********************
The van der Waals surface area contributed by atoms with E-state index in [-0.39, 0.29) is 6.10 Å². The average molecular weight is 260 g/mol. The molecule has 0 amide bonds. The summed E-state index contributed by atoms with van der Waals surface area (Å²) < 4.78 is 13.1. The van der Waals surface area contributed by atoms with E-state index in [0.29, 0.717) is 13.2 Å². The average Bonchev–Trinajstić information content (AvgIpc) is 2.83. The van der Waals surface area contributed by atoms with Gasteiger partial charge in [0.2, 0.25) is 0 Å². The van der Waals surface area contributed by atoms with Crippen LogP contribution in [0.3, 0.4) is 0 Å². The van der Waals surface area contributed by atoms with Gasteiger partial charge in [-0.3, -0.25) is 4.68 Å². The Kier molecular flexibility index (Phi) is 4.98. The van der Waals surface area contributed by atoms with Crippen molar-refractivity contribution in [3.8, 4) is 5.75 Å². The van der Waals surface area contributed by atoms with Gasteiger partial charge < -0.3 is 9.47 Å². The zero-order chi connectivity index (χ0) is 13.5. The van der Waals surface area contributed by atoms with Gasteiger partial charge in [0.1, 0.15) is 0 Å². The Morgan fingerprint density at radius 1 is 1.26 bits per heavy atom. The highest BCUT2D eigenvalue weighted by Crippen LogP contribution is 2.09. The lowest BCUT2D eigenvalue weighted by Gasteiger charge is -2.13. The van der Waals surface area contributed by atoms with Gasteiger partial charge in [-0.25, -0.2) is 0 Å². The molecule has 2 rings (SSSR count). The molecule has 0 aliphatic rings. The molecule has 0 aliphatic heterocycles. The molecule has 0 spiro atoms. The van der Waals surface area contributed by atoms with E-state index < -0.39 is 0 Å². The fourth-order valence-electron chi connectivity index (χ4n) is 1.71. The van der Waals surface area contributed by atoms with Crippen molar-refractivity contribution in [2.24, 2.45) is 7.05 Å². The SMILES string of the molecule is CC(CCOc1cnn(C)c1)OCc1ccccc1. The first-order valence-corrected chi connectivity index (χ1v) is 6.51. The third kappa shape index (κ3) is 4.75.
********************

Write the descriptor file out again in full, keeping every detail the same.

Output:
The van der Waals surface area contributed by atoms with E-state index in [-0.39, 0.29) is 6.10 Å². The average molecular weight is 260 g/mol. The molecule has 0 amide bonds. The summed E-state index contributed by atoms with van der Waals surface area (Å²) < 4.78 is 13.1. The van der Waals surface area contributed by atoms with E-state index in [0.29, 0.717) is 13.2 Å². The average Bonchev–Trinajstić information content (AvgIpc) is 2.83. The van der Waals surface area contributed by atoms with Gasteiger partial charge in [0.2, 0.25) is 0 Å². The van der Waals surface area contributed by atoms with Crippen LogP contribution in [0.3, 0.4) is 0 Å². The van der Waals surface area contributed by atoms with Gasteiger partial charge in [-0.3, -0.25) is 4.68 Å². The Kier molecular flexibility index (Phi) is 4.98. The van der Waals surface area contributed by atoms with Crippen molar-refractivity contribution in [3.8, 4) is 5.75 Å². The van der Waals surface area contributed by atoms with Gasteiger partial charge < -0.3 is 9.47 Å². The zero-order chi connectivity index (χ0) is 13.5. The van der Waals surface area contributed by atoms with Gasteiger partial charge in [0.1, 0.15) is 0 Å². The Morgan fingerprint density at radius 1 is 1.26 bits per heavy atom. The highest BCUT2D eigenvalue weighted by Crippen LogP contribution is 2.09. The lowest BCUT2D eigenvalue weighted by Gasteiger charge is -2.13. The van der Waals surface area contributed by atoms with Gasteiger partial charge in [-0.25, -0.2) is 0 Å². The molecule has 2 rings (SSSR count). The molecule has 0 aliphatic rings. The molecule has 0 aliphatic heterocycles. The molecule has 0 spiro atoms. The van der Waals surface area contributed by atoms with E-state index < -0.39 is 0 Å². The fourth-order valence-electron chi connectivity index (χ4n) is 1.71. The van der Waals surface area contributed by atoms with Crippen molar-refractivity contribution in [2.24, 2.45) is 7.05 Å². The SMILES string of the molecule is CC(CCOc1cnn(C)c1)OCc1ccccc1. The first-order valence-corrected chi connectivity index (χ1v) is 6.51. The third kappa shape index (κ3) is 4.75.